Miu Miu Meets Matisse
The Look: Bright colors and off-kilter shapes
The Artwork: "The Codomas" by Henri Matisse (1947)
The Takeaway: Matisse is celebrated for his vivid paper cutouts; for its spring 2017 show, Miu Miu presented a similar hodgepodge of shapes in saturated colors. Who says a purple triangle looks out of place next to a stripe of orange? Certainly not Matisse—and not Miu Miu, either.
Louis Vuitton Meets Klimt
The Look: Showstopping gold
The Artwork: "Portrait of Adele Bloch-Bauer I" by Gustav Klimt (1907)
The Takeaway: Gustav Klimt frequently depicted his muse, Adele Bloch-Bauer, enrobed in a cascade of gold cubes broken up by black and white eye shapes. We can see a 21st-century Bloch-Bauer swapping out her golden gown for this gilded, geometric Louis Vuitton jacket.
Chanel Meets Pollack
The Look: Electric street art
The Artwork: "Easter and the Totem" by Jackson Pollock (1953)
The Takeaway: This season, Chanel continued its trend of putting twists on its conservative design history, showing demurely cut dresses in vibrant patterns and colorful lines. It's organized chaos—and isn't that what Pollock is all about?
Kenzo Meets Kandinsky
The Look: Moody, with just a little color
The Artwork: "Panel for Edwin R. Campbell No. 2" by Vasily Kandinsky (1914)
The Takeaway: At Kenzo, unexpected patches and swirls of bright hues break up an oil-slick, billowy dress, taking a cue from Kandinsky's masterful balance of dark and colorful forms.
Shiatzy Chen Meets Van Gogh
The Look: Touchable yellow
The Artwork: "Sunflowers" by Vincent van Gogh (1888)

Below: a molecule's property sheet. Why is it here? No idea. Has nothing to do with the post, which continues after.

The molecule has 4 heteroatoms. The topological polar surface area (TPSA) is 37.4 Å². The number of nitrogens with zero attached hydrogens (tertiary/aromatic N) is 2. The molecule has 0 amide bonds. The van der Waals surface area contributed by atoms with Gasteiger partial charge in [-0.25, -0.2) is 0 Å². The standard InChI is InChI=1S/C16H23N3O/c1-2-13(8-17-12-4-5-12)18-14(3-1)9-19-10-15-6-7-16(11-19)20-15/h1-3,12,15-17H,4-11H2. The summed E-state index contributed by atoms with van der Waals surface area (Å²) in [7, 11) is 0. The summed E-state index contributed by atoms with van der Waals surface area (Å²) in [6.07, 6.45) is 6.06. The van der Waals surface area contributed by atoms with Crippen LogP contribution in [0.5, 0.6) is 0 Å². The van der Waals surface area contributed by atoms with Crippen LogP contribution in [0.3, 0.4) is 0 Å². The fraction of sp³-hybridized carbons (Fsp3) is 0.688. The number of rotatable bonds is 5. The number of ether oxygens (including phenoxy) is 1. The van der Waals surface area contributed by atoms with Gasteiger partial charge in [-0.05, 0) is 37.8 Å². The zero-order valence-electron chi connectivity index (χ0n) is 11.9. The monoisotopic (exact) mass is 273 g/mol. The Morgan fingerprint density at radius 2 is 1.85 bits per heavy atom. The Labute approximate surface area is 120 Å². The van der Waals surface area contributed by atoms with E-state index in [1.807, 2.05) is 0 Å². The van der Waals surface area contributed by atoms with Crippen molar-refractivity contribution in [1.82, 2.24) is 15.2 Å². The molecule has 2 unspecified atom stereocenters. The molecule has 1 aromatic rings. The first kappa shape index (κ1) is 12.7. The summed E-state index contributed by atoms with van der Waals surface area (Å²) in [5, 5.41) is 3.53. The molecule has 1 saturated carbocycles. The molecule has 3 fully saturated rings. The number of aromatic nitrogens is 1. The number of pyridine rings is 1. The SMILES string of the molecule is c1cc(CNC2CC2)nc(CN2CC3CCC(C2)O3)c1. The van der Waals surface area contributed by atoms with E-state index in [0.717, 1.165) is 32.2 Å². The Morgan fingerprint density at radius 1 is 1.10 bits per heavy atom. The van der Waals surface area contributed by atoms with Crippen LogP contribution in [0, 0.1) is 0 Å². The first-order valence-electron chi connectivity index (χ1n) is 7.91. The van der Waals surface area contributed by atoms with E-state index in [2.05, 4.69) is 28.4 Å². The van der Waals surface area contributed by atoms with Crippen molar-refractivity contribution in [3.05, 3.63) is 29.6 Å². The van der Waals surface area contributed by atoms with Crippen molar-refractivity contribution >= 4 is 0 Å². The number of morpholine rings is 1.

The Takeaway: Shiatzy Chen took a note in dimension from van Gogh, building a silky dress in layers of gossamer fabric in a range of yellows and greens. Texture looks great on both a canvas and on flowing fabric.
Esteban Cortazar Meets Jean Dubuffet
The Look: Graphic doodles
The Artwork: "Abode V (with Stairs and Numerous Rooms)" by Jean Dubuffet (1966)
The Takeaway: Esteban Cortazar revamps a relatively simple silhouette by adding a print in the style of Jean Dubuffet. Rich cerulean, garnet, and emerald pop against a white background.
McQueen Meets Rossetti
The Look: The modern Victorian
The Artwork: "Lady Lilith" by Dante Gabriel Rossetti (1866)
The Takeaway: You can always count on Alexander McQueen for a bit of unexpected romance. This look from the fashion house's spring 2017 show borrows complementary elements from Rosetti's 1866 portrait—a burst of flowers, a touch of jewel tones, and an ethereal white dress.
Armani Meets Victor Moscoso
The Look: Psychedelic purples
The Artwork: "Quicksilver Messenger Service, Peacock Ball" by Victor Moscoso (1967)
The Takeaway: There's a touch of Lisa Frank in the rich purple tones of Emporio Armani's spring 2017 show. But this dress has us thinking about the trippy posters of Victor Moscoso from the 1960s. History repeats itself, and it seems Armani is determined to bring a new wave of psychedelic cool to 2017.
Valentino Meets Monet
The Look: A pastel, abstract mélange
The Artwork: "Water Lilies" by Claude Monet (1916)
The Takeaway: With complex, overlapping beadwork in surprising colors, Valentino has created a gown that, like Monet's work, proves that the whole is greater than the sum of any of its parts. Abstraction definitely has a place in couture.